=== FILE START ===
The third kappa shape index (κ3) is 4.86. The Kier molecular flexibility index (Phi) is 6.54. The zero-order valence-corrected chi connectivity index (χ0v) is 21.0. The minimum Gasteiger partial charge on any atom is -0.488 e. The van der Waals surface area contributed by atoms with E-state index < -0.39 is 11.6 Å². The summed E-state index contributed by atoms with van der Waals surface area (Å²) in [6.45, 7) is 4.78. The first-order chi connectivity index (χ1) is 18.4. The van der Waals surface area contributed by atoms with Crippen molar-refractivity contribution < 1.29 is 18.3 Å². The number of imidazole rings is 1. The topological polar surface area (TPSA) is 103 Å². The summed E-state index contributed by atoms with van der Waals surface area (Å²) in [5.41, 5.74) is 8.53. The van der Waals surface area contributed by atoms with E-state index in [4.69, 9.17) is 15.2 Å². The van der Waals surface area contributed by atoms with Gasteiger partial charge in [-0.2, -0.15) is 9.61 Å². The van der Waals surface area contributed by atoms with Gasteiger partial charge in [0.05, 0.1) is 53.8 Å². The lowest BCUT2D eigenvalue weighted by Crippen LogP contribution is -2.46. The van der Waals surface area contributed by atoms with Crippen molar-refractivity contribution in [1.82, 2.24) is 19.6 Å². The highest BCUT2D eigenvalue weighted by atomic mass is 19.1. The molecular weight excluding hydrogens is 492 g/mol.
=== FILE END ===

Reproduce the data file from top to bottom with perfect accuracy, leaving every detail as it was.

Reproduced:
The third kappa shape index (κ3) is 4.86. The Kier molecular flexibility index (Phi) is 6.54. The zero-order valence-corrected chi connectivity index (χ0v) is 21.0. The minimum Gasteiger partial charge on any atom is -0.488 e. The van der Waals surface area contributed by atoms with E-state index < -0.39 is 11.6 Å². The summed E-state index contributed by atoms with van der Waals surface area (Å²) in [6.45, 7) is 4.78. The first-order chi connectivity index (χ1) is 18.4. The van der Waals surface area contributed by atoms with Crippen molar-refractivity contribution < 1.29 is 18.3 Å². The number of imidazole rings is 1. The topological polar surface area (TPSA) is 103 Å². The summed E-state index contributed by atoms with van der Waals surface area (Å²) in [5.41, 5.74) is 8.53. The van der Waals surface area contributed by atoms with E-state index in [4.69, 9.17) is 15.2 Å². The van der Waals surface area contributed by atoms with Gasteiger partial charge in [-0.2, -0.15) is 9.61 Å². The van der Waals surface area contributed by atoms with Gasteiger partial charge in [0.05, 0.1) is 53.8 Å². The lowest BCUT2D eigenvalue weighted by Crippen LogP contribution is -2.46. The van der Waals surface area contributed by atoms with Crippen molar-refractivity contribution in [1.82, 2.24) is 19.6 Å². The highest BCUT2D eigenvalue weighted by atomic mass is 19.1. The molecular weight excluding hydrogens is 492 g/mol.